Strategic Plan 2022-2024

Strategic Plan 2022-2024

A visual playlist of inspiring art, music, and history, projected on the facade of iconic Central Library


Brooklyn Public Library kicked off a strategic planning process in the Spring of 2021, a year after the onset of the Covid-19 pandemic and during a nationwide reckoning over entrenched racism in our society. The previous summer, in the aftermath of the killing of George Floyd, BPL’s Central Library became a focal point for peaceful protests, a role we embraced publicly through programs on the plaza and a series of anti-racist initiatives throughout the library system. Since then, several additional domestic and international crises have taken place, putting the country’s economic and political stability at risk, including the core democratic institution of free and fair elections and the peaceful transference of power.

All of this has had an impact on the Library’s work, adding stress and uncertainty to an already difficult job for over 1,200 BPL employees, and has served to underscore the importance of our mission as something profoundly important to democracy, fairness, equality, and even basic human decency.

Our Strategic Plan—Finding Level Ground—enshrines our continuing response to these challenges. It puts BPL on a path to learn from this period of profound change and uncertainty, with concrete objectives that arose from our shared experiences over the last two years. We have a lot to be proud of and to build upon: We have eliminated late fines for overdue books, one of the biggest barriers to the Library in under-served communities, launched a scholarship program for BIPOC employees who want to become librarians, created thousands of new virtual programs, increased our footprint outdoors, and opened award-winning new libraries in Greenpoint, DUMBO, Brooklyn Heights, and Brower Park at Brooklyn Children's Museum. In the coming months and years, we will be launching new programs and spaces for teens, expanding our digital equity services, and institutionalizing Diversity Equity and Inclusion. We will also be opening new beautiful libraries in Sunset Park, Fort Greene, Crown Heights, East New York and Canarsie.

Inscribed above the entrance to BPL’s beautiful Central Library are the words: “Brooklyn Public Library… offers to all the people perpetual and free access to knowledge and the thought of all the ages.”

Free access to knowledge and the thought of all the ages.

Who could imagine that that would be controversial 125 years after the Library’s founding? In the face of all the book bans and the disappearance of sources for accurate, unbiased information, it is the essence of what we are celebrating—and committing to uphold—with this plan.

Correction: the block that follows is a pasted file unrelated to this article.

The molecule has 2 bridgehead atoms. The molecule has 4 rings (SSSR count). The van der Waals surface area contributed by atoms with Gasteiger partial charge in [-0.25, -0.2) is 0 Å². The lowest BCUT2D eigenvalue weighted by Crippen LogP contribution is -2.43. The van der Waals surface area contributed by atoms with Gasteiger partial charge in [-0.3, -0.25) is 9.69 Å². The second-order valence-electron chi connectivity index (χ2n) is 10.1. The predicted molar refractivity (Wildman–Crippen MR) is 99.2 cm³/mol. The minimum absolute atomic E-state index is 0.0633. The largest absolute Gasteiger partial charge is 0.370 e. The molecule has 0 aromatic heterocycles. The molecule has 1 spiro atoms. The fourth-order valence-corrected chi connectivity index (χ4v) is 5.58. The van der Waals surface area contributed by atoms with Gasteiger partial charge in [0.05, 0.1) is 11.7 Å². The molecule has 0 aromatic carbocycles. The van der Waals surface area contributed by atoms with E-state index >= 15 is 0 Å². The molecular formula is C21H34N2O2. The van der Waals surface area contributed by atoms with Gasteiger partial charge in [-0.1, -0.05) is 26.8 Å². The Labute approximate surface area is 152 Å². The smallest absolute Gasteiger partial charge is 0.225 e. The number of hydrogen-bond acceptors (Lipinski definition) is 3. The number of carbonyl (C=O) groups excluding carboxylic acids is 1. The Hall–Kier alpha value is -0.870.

Signature for Linda Johnson

Linda E. Johnson, President and CEO


Participants at Central Library’s Plaza Performance Series

A Library STEM program in Commodore Barry Park

Patrons at one of BPL’s mobile libraries

A BKLYN Incubator program designed around the world’s biggest questions at the Adams Street Library

Pulling titles requested through the online catalog

The recording studio at Kings Highway Library’s teen tech center

Sauteing vegetables during a teen culinary program

Outreach at a Slavic Soul music event near Borough Hall

A participant at BPL’s Summer Reading kickoff


In its 2018 Strategic Plan, Brooklyn Public Library set out to accomplish two things: (1) identify the principles that define our work and motivate us to continually improve and (2) articulate a set of priorities for deepening our impact on the communities we serve. Nothing about the pandemic or the racial injustices of the last two years has changed our core principles, but the ways we embody those principles have changed dramatically. The tools we rely on to deliver services are very different now, as are many of the challenges facing our patrons and employees. While digital literacy, for example, was important before March 2020, it has become vital for survival as well as economic advancement.

To assess how the Library’s work has changed during the pandemic, BPL hosted a series of staff listening sessions in the spring of 2021. Topics included our transition to digital services and programs, health and safety protocols, our commitment to antiracism, the state of our community partnerships and more. The issues raised during these discussions helped us identify the following four strategic priorities.

  • Community Connections: Reestablishing neighborhood relationships, partnerships, and programming after more than two years of disruptions
  • Digital Inclusion: Breaking down barriers to internet-based resources, tools, and services